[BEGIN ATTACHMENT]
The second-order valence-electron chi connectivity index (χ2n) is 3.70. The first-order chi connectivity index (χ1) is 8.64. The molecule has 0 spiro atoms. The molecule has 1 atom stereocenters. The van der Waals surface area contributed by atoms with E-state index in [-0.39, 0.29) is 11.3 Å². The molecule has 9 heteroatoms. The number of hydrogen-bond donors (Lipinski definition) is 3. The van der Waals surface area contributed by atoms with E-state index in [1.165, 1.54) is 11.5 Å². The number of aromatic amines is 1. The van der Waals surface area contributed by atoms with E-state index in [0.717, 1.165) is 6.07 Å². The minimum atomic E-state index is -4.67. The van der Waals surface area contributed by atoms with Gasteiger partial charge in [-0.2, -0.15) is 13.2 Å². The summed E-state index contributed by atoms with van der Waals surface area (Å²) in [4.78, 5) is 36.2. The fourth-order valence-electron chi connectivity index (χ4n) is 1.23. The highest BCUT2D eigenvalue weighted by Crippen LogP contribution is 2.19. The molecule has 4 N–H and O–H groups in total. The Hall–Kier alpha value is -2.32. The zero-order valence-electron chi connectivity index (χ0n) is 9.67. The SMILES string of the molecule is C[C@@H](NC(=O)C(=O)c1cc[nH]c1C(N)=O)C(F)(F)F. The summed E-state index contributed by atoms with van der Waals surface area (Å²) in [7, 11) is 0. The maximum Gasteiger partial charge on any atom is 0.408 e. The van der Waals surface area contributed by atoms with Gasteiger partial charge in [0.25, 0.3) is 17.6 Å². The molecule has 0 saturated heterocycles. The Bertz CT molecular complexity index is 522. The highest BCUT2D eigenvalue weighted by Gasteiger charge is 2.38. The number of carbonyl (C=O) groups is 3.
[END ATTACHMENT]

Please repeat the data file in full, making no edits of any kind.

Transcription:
The second-order valence-electron chi connectivity index (χ2n) is 3.70. The first-order chi connectivity index (χ1) is 8.64. The molecule has 0 spiro atoms. The molecule has 1 atom stereocenters. The van der Waals surface area contributed by atoms with E-state index in [-0.39, 0.29) is 11.3 Å². The molecule has 9 heteroatoms. The number of hydrogen-bond donors (Lipinski definition) is 3. The van der Waals surface area contributed by atoms with E-state index in [1.165, 1.54) is 11.5 Å². The number of aromatic amines is 1. The van der Waals surface area contributed by atoms with E-state index in [0.717, 1.165) is 6.07 Å². The minimum atomic E-state index is -4.67. The van der Waals surface area contributed by atoms with Gasteiger partial charge in [-0.2, -0.15) is 13.2 Å². The summed E-state index contributed by atoms with van der Waals surface area (Å²) in [4.78, 5) is 36.2. The fourth-order valence-electron chi connectivity index (χ4n) is 1.23. The highest BCUT2D eigenvalue weighted by Crippen LogP contribution is 2.19. The molecule has 4 N–H and O–H groups in total. The Hall–Kier alpha value is -2.32. The zero-order valence-electron chi connectivity index (χ0n) is 9.67. The SMILES string of the molecule is C[C@@H](NC(=O)C(=O)c1cc[nH]c1C(N)=O)C(F)(F)F. The summed E-state index contributed by atoms with van der Waals surface area (Å²) in [7, 11) is 0. The maximum Gasteiger partial charge on any atom is 0.408 e. The van der Waals surface area contributed by atoms with Gasteiger partial charge in [0.25, 0.3) is 17.6 Å². The molecule has 0 saturated heterocycles. The Bertz CT molecular complexity index is 522. The highest BCUT2D eigenvalue weighted by Gasteiger charge is 2.38. The number of carbonyl (C=O) groups is 3.